“The further we push it out, the more risk there is to the town,” Gordon said.
Several parents expressed concern about how the Gibbons project would affect students.
“I can’t believe if students are having to share all this space, it’s not going to affect them,” said resident Lisa Harrington.
Foley said a phasing plan has been drafted and that the town’s construction managers would further develop that plan.
“I share your concerns,” he told Harrington and other parents.
In the end, voters approved the Gibbons project by a vote of 157-36.
Earlier in the meeting, voters also approved a revamp of the town’s personnel job descriptions, a project Malloy said was three years in the making. Three employees were moved to higher pay grades and while about a half dozen were adjusted to a lower level, the changes will not impact current employees.
Voters sided with the Advisory Finance Committee over selectmen in a dispute over how to use some of the town’s free cash. In the end, voters sided with the Finance Committee’s approach of using $250,000 in free cash to fund the AFC’s reserve account for next year, a move that will save the average taxpayer $32 next year but also goes against the town’s recent practice of only using recurring revenues to fund recurring expenses. Selectman Ian Johnson noted that the policy change had helped the town recover from being on the brink of needing a Proposition 2- 1/2 override.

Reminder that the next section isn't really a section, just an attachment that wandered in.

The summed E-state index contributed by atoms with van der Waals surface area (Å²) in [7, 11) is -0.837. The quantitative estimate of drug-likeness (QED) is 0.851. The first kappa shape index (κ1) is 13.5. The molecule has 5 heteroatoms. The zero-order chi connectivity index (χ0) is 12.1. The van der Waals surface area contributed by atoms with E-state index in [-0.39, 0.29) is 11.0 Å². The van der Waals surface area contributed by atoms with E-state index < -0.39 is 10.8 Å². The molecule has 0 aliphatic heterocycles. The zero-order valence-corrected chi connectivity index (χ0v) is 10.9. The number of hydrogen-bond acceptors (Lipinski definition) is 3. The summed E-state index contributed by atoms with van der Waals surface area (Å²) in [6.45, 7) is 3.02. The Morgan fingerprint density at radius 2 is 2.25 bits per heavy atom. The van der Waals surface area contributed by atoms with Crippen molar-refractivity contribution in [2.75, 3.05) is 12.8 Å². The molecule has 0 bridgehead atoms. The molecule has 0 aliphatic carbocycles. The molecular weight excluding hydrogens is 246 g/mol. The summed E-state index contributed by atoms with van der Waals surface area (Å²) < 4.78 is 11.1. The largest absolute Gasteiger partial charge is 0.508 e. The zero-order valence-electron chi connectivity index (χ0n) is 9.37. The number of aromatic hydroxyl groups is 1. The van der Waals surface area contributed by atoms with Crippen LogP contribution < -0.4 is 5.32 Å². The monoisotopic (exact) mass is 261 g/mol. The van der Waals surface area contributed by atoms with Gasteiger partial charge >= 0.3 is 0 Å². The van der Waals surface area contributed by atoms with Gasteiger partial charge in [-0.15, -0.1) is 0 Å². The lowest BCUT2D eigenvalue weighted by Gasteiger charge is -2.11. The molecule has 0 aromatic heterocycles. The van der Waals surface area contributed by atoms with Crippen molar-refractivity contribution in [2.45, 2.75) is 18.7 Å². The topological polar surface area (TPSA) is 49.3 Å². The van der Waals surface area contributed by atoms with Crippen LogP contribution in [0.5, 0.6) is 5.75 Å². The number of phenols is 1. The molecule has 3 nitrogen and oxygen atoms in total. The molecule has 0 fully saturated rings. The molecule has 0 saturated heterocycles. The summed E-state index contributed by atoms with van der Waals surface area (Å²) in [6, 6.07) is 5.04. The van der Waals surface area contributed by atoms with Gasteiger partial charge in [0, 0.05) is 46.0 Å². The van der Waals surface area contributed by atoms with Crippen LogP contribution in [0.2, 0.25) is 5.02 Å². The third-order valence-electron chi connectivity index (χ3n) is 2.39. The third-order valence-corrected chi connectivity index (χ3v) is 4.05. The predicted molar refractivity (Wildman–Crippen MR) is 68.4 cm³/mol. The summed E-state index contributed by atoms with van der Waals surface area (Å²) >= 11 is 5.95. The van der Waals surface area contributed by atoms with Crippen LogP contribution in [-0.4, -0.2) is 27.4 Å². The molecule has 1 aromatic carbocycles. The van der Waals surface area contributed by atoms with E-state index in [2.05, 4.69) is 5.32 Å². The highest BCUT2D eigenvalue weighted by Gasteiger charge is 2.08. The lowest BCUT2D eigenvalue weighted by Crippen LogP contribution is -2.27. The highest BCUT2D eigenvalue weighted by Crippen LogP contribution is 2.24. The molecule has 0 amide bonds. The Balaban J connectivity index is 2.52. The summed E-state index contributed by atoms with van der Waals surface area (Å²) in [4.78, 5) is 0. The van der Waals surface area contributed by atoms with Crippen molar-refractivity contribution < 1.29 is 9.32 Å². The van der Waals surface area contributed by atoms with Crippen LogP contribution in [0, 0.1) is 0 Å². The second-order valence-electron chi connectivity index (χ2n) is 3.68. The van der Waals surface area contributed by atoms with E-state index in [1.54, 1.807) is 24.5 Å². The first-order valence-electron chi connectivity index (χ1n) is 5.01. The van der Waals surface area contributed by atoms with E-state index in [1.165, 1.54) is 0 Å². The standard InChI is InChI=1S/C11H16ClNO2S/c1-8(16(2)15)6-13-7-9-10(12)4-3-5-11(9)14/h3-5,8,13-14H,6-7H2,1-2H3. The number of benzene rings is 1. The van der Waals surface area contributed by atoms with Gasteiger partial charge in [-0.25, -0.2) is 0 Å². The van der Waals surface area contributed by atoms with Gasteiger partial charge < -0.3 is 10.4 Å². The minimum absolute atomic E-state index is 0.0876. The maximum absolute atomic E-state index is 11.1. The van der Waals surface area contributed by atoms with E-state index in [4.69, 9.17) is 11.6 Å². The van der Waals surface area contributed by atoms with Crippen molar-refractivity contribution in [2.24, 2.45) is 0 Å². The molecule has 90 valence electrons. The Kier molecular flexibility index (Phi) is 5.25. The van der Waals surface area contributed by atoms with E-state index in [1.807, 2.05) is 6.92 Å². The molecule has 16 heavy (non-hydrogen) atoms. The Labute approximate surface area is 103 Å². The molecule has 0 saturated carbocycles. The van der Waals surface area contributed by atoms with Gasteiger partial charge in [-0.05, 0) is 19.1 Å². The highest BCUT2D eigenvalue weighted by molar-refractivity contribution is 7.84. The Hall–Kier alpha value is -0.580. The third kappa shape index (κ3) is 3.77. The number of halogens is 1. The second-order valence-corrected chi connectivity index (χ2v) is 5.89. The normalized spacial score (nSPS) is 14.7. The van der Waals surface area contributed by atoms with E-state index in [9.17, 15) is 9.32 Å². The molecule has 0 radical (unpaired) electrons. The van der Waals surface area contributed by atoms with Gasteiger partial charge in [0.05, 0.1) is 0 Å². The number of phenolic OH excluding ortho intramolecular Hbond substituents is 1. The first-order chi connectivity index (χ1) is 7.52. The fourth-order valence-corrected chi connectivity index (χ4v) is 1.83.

“We don’t want to go back there,” he said.
But AFC Chairman Gary Wells said the town was hit with a surprise increase in regional retirement costs that helped justify the move and in the end, voters narrowly agreed, by a vote of 108-88.
Malloy began the meeting by painting a relatively favorable picture of the town’s finances and underlying economic conditions. Although the budget approved by voters will raise taxes more than the 2 percent target set by selectmen, he noted that increases have been kept below those levels three of the last four years. He also said the town appears to have moved past the foreclosure crisis, with just one condominium and three single family homes being foreclosed upon last year, and continues to have one of the area’s lowest unemployment rates, at 3.6 percent.